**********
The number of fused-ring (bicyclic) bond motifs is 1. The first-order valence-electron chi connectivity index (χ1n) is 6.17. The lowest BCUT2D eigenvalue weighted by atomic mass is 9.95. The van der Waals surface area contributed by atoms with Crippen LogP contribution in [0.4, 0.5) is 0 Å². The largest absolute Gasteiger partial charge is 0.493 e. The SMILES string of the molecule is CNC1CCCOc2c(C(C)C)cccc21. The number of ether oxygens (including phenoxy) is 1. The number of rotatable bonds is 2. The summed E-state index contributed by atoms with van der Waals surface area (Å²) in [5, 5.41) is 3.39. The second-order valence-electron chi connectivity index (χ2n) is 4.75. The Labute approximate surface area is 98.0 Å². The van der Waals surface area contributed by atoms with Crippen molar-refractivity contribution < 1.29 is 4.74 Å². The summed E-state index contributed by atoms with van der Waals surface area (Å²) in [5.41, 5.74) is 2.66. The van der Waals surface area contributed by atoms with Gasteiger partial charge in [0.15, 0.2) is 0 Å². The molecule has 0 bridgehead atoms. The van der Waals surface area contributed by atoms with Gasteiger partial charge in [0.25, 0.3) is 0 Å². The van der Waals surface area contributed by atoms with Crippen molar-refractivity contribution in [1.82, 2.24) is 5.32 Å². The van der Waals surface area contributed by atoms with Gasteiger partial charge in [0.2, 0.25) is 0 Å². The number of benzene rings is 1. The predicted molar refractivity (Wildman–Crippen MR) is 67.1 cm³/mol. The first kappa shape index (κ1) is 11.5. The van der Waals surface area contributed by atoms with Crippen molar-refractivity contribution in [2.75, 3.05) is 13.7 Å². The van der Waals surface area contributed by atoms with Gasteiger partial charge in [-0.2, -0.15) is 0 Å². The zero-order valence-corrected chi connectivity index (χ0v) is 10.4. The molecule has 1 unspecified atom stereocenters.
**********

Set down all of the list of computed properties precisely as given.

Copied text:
The number of fused-ring (bicyclic) bond motifs is 1. The first-order valence-electron chi connectivity index (χ1n) is 6.17. The lowest BCUT2D eigenvalue weighted by atomic mass is 9.95. The van der Waals surface area contributed by atoms with Crippen LogP contribution in [0.4, 0.5) is 0 Å². The largest absolute Gasteiger partial charge is 0.493 e. The SMILES string of the molecule is CNC1CCCOc2c(C(C)C)cccc21. The number of ether oxygens (including phenoxy) is 1. The number of rotatable bonds is 2. The summed E-state index contributed by atoms with van der Waals surface area (Å²) in [5, 5.41) is 3.39. The second-order valence-electron chi connectivity index (χ2n) is 4.75. The Labute approximate surface area is 98.0 Å². The van der Waals surface area contributed by atoms with Crippen molar-refractivity contribution < 1.29 is 4.74 Å². The summed E-state index contributed by atoms with van der Waals surface area (Å²) in [5.41, 5.74) is 2.66. The van der Waals surface area contributed by atoms with Gasteiger partial charge in [0.15, 0.2) is 0 Å². The molecule has 0 bridgehead atoms. The van der Waals surface area contributed by atoms with Gasteiger partial charge in [0.25, 0.3) is 0 Å². The van der Waals surface area contributed by atoms with Crippen molar-refractivity contribution in [1.82, 2.24) is 5.32 Å². The van der Waals surface area contributed by atoms with Gasteiger partial charge in [0.2, 0.25) is 0 Å². The number of benzene rings is 1. The predicted molar refractivity (Wildman–Crippen MR) is 67.1 cm³/mol. The first kappa shape index (κ1) is 11.5. The van der Waals surface area contributed by atoms with Crippen molar-refractivity contribution in [2.75, 3.05) is 13.7 Å². The van der Waals surface area contributed by atoms with Gasteiger partial charge in [-0.2, -0.15) is 0 Å². The zero-order valence-corrected chi connectivity index (χ0v) is 10.4. The molecule has 1 unspecified atom stereocenters.